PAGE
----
Tuesday 26 Oct 2021 | 00:51 | SYDNEY
What's happening on

Lowy Institute Australia-UK Poll 2014

In May 2014, the Lowy Institute commissioned market research company Newspoll to conduct a short poll on Australian attitudes towards the United Kingdom, in the lead-up to the inaugural Australia-UK Asia Dialogue to be held on 16-18 June 2014 at Ditchley Park, Oxfordshire. This new annual dialogue was announced by the Australian Foreign Minister and UK Foreign Secretary at the Australia-UK Ministerial (AUKMIN) meeting in March 2014. 

The Poll has thrown fresh light on Australians' attitutudes towards the UK. 

In 2014, more than 8 in 10 Australians see the Australia-UK relationship as important (with 28% saying it is ‘very important’). 

Yet when Australians are asked to choose Australia’s ‘best friend’ from a list of six countries around the world, the UK ranks third in popularity behind the United States and New Zealand, with around a third (35%) of Australians saying the United States is ‘Australia’s best friend’, and almost a third (32%) nominating New Zealand as Australia’s best friend. Seventeen percent nominate the UK as Australia’s best friend.

However, the United States, New Zealand and the UK rank well above Australia’s Asian neighbours China, Indonesia and Japan, with only 11% choosing any of these nations in Asia as Australia’s ‘best friend’.

Australians’ warmth towards the United Kingdom has been a consistent feature of Lowy Institute polling, with the UK (Great Britain) scoring a warm 77 degrees on our ‘thermometer’ of feelings towards other countries of the world in the 2013 Lowy Institute Poll (see below). However, it is not the UK’s economic and strategic power which underpins the value Australians place on the relationship. When those who see the relationship as important are asked why, two-thirds say it is because of the ‘strong historical and cultural ties between the two countries’. Only 26% say it is because the UK is still a major economic and strategic power. The ‘great sporting rivalry between the two countries’ is seen by only 5% of Australians as the reason they think the relationship between the UK and Australia is important.



Each response option has been rounded individually and grouped responses (e.g. those who ‘somewhat agree’ plus ‘strongly agree’) have not been rounded at the group level. In every case, responses of ‘don’t know’, ‘no view’, ‘none’ and similar were recorded if given by respondents, but not offered.

Table 1: Australia’s best friend

Now about Australia’s relations with other countries around the world.  In your personal opinion, which one of the following countries is Australia’s best friend?

United States 35%     
New Zealand   32%
United Kingdom or the UK 17%          
China 9%
Indonesia 1%
Japan 1%
None/don't know 5%

Table 2: Importance of Australia’s relationship with the UK

Now just about Australia’s relations with the UK. Do you personally think Australia’s relationship with the UK is now very important, somewhat important or not important?

Very important 28%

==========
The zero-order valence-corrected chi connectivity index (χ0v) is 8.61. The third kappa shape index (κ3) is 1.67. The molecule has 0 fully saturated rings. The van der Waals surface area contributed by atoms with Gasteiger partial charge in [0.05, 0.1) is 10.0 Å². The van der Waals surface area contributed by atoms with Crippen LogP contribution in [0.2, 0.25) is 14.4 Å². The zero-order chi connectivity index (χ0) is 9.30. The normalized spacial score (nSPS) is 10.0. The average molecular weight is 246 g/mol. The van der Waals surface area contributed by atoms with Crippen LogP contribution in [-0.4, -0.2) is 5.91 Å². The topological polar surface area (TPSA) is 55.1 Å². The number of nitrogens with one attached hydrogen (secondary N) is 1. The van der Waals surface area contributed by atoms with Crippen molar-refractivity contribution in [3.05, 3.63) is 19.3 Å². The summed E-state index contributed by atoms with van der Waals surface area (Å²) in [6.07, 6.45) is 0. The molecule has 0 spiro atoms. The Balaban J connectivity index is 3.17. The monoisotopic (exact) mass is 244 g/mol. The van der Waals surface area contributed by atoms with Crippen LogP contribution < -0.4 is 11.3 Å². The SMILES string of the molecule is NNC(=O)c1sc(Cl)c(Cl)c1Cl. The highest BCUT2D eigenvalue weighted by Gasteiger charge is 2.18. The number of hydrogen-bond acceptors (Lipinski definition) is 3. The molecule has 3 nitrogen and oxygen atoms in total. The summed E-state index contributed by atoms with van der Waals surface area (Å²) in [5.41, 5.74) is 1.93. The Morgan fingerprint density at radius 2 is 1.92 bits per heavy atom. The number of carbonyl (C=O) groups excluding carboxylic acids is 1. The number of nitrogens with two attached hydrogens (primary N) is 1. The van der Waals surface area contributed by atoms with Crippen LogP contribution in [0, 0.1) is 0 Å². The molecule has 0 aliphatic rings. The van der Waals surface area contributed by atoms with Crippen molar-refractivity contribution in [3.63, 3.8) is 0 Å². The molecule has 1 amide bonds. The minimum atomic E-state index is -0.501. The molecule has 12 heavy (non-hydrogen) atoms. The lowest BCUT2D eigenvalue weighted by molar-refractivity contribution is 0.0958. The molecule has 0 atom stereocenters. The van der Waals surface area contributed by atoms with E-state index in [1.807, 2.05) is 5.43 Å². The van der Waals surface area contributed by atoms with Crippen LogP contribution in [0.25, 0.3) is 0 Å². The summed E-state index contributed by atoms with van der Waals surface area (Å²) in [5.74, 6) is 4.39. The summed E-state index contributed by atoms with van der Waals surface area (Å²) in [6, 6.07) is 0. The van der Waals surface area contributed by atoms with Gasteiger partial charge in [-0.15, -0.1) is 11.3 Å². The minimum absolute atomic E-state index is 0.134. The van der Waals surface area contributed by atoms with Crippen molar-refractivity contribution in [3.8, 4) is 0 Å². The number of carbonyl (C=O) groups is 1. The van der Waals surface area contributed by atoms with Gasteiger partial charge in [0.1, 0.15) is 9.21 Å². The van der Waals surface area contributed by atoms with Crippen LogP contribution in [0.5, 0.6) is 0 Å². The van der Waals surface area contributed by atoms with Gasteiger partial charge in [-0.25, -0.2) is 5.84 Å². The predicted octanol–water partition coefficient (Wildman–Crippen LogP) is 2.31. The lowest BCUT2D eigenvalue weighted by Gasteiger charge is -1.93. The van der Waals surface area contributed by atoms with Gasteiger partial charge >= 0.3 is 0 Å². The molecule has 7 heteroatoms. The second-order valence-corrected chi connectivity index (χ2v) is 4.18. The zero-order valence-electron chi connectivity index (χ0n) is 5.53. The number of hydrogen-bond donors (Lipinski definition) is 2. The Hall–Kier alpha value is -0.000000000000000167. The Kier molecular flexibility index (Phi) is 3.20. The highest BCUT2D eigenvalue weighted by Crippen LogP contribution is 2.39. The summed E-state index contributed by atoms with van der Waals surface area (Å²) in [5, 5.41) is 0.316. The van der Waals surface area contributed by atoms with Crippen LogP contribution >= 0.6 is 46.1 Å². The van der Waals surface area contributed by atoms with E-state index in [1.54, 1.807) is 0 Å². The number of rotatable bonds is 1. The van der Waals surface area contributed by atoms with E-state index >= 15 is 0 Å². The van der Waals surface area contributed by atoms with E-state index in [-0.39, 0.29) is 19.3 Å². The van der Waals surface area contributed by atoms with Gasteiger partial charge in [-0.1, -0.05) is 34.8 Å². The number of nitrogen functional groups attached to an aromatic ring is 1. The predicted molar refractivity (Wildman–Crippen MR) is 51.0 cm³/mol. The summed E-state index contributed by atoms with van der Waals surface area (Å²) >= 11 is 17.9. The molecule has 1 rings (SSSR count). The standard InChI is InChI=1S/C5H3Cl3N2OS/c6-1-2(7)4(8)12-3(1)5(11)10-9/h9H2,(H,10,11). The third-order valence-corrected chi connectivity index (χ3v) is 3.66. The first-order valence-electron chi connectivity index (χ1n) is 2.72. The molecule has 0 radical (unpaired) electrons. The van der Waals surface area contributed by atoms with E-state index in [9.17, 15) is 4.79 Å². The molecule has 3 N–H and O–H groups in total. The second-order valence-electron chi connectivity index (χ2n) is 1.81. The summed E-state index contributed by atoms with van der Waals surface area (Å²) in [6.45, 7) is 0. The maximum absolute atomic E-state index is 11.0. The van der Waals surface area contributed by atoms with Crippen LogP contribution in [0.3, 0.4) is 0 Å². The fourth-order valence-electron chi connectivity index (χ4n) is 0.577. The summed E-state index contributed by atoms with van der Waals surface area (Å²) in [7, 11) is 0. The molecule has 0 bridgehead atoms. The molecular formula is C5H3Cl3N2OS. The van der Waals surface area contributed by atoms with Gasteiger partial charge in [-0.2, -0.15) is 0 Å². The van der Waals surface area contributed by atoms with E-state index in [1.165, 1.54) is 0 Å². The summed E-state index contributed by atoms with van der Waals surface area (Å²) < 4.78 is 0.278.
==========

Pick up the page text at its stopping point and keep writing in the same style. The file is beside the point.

Somewhat important 54%
Total: important 82%
Not important 17%
Don't know 1%

Table 3: Reasons the relationship is important

[Asked only of those who answered ‘very important’ or ‘somewhat important’ in Table 2 above]. Which one of the following statements best sums up why you personally think Australia’s relationship with the UK is important? Is it because …?

There are strong historical and cultural ties between the two countries                                               67%    
The UK is still a major economic and strategic power    26%
There is a great sporting rivalry between the two countries  5%
None/don’t know  2%




The Lowy Institute Australia-UK Poll reports the results of a nationally-representative telephone survey of 1,207 respondents aged 18 years and over. Fieldwork was conducted by Newspoll between 2-4 May 2014 as part of Newspoll’s national telephone omnibus.  Quotas were set for each capital city and non-capital city area. Telephone numbers were randomly selected within each area, with a system of call backs and appointments to ensure a representative sample. The results were then weighted to reflect the demographic profile of the Australian population aged 18 years and over, using data from the Australian Bureau of Statistics. These weights were used in the production of the tables in this report.

On a truly random sample of 1,207 the margin of error is 2.8%, which means there is a 95% chance that responses from the sample fall within a range of 2.8% either side of the notional collective response of the whole population. Since this sample was stratified (by capital city/non-capital city area), the error figure is a guide only. Where the results for a sub-sample are reported, the margin of error is greater.



Australians feel very warmly towards the UK. On our 2013 thermometer, Great Britain/UK rated a very high 77° in warmth, a result consistent with its scores in previous years (see below). This puts the UK in the same league as other English-speaking nations, attracting warmer feelings than the US (71° in 2014) and Ireland (73° in 2013), and almost as warm feelings as Australians have towards their close friend and neighbour New Zealand (84° in 2014) and fellow Commonwealth member Canada (81° in 2014). 

Screenshot above from Lowy Institute Polling Interactive. Visit to see more polling results.